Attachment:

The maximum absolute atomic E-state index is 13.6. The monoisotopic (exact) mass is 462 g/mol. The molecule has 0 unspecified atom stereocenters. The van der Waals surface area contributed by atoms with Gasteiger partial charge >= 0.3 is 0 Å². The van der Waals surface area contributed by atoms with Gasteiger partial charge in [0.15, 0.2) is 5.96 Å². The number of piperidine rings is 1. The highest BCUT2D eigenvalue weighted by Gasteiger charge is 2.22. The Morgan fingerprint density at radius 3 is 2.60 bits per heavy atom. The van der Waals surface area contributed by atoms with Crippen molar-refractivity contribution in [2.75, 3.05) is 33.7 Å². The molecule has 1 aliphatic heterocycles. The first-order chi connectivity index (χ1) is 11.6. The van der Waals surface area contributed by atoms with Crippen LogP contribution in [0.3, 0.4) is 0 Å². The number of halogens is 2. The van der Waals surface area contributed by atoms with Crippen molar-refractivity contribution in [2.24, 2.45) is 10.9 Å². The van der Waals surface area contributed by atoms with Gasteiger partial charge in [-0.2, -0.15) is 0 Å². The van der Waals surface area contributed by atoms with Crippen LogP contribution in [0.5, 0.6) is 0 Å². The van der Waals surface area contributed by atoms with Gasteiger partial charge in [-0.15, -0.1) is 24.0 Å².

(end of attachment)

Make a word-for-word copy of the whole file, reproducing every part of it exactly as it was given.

The maximum absolute atomic E-state index is 13.6. The monoisotopic (exact) mass is 462 g/mol. The molecule has 0 unspecified atom stereocenters. The van der Waals surface area contributed by atoms with Gasteiger partial charge >= 0.3 is 0 Å². The van der Waals surface area contributed by atoms with Gasteiger partial charge in [0.15, 0.2) is 5.96 Å². The number of piperidine rings is 1. The highest BCUT2D eigenvalue weighted by Gasteiger charge is 2.22. The Morgan fingerprint density at radius 3 is 2.60 bits per heavy atom. The van der Waals surface area contributed by atoms with Crippen molar-refractivity contribution in [2.75, 3.05) is 33.7 Å². The molecule has 1 aliphatic heterocycles. The first-order chi connectivity index (χ1) is 11.6. The van der Waals surface area contributed by atoms with Crippen LogP contribution in [0.3, 0.4) is 0 Å². The number of halogens is 2. The van der Waals surface area contributed by atoms with Crippen molar-refractivity contribution in [2.24, 2.45) is 10.9 Å². The van der Waals surface area contributed by atoms with Gasteiger partial charge in [-0.2, -0.15) is 0 Å². The van der Waals surface area contributed by atoms with Crippen LogP contribution in [0.5, 0.6) is 0 Å². The van der Waals surface area contributed by atoms with Gasteiger partial charge in [-0.15, -0.1) is 24.0 Å².